"At the end of 2010, production levels for chemicals will still be 11% below the previous peak in the first quarter of 2008. This implies that the industry is operating far below its optimal capacity utilisation level, which in turn means lower production efficiency and reduced margins," it said in November.
Cefic also conceded that the road to recovery was likely to be a long one. "Industry is well placed to respond to higher demand once confidence returns and downstream customers start to rebuild inventories. Everything considered, it is likely to be several years before previous peak output levels are regained."
Period of adjustment
There is a consensus that for the chemical sector 2010 will be a year of major adjustment. "Consumer demand isn't expected to pick up substantially during 2010, indeed unemployment looks likely to rise, although at a slower pace," Hodges says. "Once packages such as the UK's car scrappage scheme are with drawn then demand could fall back and hit the chemical sector hard."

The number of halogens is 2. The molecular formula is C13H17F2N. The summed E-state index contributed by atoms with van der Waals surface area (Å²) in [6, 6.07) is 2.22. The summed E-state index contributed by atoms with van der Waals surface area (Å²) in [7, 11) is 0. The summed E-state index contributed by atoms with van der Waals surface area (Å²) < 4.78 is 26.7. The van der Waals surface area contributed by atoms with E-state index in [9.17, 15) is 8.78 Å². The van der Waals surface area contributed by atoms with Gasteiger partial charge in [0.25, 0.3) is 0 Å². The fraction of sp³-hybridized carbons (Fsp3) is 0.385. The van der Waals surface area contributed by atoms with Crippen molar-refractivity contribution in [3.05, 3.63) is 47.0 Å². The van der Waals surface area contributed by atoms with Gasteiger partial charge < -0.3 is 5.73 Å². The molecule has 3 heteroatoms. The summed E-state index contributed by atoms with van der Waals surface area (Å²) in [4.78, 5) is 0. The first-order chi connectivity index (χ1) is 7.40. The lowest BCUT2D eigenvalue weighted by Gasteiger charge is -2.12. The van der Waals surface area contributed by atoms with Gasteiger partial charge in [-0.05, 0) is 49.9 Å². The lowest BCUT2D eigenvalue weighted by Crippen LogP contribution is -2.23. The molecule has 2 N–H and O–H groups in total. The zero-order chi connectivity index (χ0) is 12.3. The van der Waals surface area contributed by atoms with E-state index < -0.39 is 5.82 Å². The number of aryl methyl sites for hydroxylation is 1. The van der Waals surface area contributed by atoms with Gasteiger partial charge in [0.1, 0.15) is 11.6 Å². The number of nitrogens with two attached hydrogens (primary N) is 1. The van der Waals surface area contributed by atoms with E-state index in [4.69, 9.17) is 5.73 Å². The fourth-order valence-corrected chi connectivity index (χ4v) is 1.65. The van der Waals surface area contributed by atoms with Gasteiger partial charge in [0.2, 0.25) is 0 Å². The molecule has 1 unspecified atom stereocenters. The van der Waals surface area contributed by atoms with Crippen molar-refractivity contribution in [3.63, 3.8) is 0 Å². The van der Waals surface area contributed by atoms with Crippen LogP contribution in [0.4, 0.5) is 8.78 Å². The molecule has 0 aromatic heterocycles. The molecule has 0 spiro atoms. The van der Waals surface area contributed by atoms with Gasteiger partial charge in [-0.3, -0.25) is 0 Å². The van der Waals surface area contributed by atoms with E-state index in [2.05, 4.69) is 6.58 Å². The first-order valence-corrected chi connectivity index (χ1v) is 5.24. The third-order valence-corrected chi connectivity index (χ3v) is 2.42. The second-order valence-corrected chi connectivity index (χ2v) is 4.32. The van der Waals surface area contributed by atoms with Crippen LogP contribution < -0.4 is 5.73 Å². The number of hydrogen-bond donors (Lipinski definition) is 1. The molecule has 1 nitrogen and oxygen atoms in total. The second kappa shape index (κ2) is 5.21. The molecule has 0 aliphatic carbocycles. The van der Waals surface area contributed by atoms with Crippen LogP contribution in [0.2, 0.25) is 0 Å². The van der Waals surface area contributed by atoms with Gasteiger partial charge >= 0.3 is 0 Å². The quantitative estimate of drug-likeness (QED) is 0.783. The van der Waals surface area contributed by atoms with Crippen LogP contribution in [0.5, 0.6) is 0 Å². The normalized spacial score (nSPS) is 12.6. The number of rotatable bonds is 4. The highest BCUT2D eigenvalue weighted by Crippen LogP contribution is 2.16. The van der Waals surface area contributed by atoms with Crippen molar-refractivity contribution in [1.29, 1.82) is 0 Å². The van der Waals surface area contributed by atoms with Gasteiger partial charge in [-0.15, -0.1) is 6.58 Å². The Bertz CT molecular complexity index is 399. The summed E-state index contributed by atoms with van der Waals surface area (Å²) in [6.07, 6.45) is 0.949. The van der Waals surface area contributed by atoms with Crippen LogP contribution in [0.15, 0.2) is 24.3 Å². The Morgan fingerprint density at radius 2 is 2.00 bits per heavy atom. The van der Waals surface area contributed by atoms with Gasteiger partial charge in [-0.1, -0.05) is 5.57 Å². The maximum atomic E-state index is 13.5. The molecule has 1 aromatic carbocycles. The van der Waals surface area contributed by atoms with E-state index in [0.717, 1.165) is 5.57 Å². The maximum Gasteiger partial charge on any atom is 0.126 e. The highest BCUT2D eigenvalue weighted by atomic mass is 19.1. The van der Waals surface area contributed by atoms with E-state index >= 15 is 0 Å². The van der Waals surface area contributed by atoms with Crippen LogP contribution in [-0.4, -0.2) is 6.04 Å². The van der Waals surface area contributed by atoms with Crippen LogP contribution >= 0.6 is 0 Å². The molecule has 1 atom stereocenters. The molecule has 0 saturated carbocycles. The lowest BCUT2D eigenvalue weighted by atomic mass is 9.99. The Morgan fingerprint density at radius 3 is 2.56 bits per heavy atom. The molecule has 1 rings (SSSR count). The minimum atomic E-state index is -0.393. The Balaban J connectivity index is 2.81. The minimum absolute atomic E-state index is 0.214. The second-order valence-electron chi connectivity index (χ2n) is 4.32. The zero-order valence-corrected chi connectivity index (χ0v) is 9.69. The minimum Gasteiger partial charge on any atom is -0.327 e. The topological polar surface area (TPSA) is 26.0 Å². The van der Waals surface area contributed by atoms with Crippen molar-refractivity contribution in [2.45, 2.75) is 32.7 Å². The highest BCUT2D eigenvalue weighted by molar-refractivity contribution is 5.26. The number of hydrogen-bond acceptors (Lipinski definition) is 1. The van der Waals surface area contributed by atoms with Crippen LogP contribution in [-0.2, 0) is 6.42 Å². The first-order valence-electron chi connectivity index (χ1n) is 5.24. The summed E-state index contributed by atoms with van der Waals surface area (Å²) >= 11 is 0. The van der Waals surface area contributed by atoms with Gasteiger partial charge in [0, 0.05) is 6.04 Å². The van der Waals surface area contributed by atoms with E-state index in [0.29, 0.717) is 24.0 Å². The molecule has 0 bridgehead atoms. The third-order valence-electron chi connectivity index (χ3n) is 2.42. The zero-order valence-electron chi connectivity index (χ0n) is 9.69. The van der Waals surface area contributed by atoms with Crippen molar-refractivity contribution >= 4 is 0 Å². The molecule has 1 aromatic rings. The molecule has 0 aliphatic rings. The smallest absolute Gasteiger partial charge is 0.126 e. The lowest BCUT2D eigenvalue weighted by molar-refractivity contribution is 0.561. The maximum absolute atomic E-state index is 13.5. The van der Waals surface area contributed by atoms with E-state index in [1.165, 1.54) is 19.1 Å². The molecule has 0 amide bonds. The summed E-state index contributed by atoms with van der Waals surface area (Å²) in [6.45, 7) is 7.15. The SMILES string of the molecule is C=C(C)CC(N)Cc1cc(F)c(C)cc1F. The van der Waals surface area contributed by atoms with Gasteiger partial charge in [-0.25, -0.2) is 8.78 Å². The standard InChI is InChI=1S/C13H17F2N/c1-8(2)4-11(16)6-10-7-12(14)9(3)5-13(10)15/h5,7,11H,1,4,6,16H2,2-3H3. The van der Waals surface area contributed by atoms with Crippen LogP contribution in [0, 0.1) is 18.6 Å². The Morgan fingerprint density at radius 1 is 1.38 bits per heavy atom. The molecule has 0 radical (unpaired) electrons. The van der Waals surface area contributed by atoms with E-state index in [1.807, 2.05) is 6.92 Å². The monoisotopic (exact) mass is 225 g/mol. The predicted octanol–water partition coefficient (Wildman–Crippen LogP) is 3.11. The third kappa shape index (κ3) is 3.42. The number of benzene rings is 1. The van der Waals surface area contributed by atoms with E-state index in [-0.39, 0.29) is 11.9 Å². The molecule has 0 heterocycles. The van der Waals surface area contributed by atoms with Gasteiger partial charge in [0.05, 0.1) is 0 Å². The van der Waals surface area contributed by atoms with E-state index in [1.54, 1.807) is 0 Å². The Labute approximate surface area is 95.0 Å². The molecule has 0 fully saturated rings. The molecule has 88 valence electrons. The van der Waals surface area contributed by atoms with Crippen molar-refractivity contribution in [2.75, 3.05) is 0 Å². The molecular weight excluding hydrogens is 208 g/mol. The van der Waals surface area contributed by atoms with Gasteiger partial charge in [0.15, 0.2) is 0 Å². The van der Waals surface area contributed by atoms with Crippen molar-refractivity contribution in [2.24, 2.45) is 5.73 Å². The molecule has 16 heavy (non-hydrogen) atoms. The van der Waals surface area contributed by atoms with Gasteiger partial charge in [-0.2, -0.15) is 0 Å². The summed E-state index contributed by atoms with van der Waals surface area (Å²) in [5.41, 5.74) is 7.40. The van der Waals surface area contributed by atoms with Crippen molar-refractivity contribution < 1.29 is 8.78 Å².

But this period of adjustment may not be all bad. "There will be a shake out and we could yet see more rationalisation during 2010. For anyone who is cash rich, this could provide an opportunity to acquire some good assets," Hodges says. "At the same time it should be an opportunity for the chemical and wider manufacturing and business sectors to consider how they can move forward, but in a more sustainable way."
At the same time chemical companies have shown that swift action and flexibility can turn a negative into a positive. During September 2009 Germany's speciality chemical company Lanxess won the ICIS Company of the Year award.
Lanxess said that its formula for sustainable success was based on a business portfolio focused on innovative speciality products, leading market positions, regional diversification and entrepreneurial management.
It would be fair to say that 2010 is set to be turbulent. But for those businesses able to take advantage of the many opportunities presented by some of the world's most pressing issues, it will prove to be a very busy year indeed.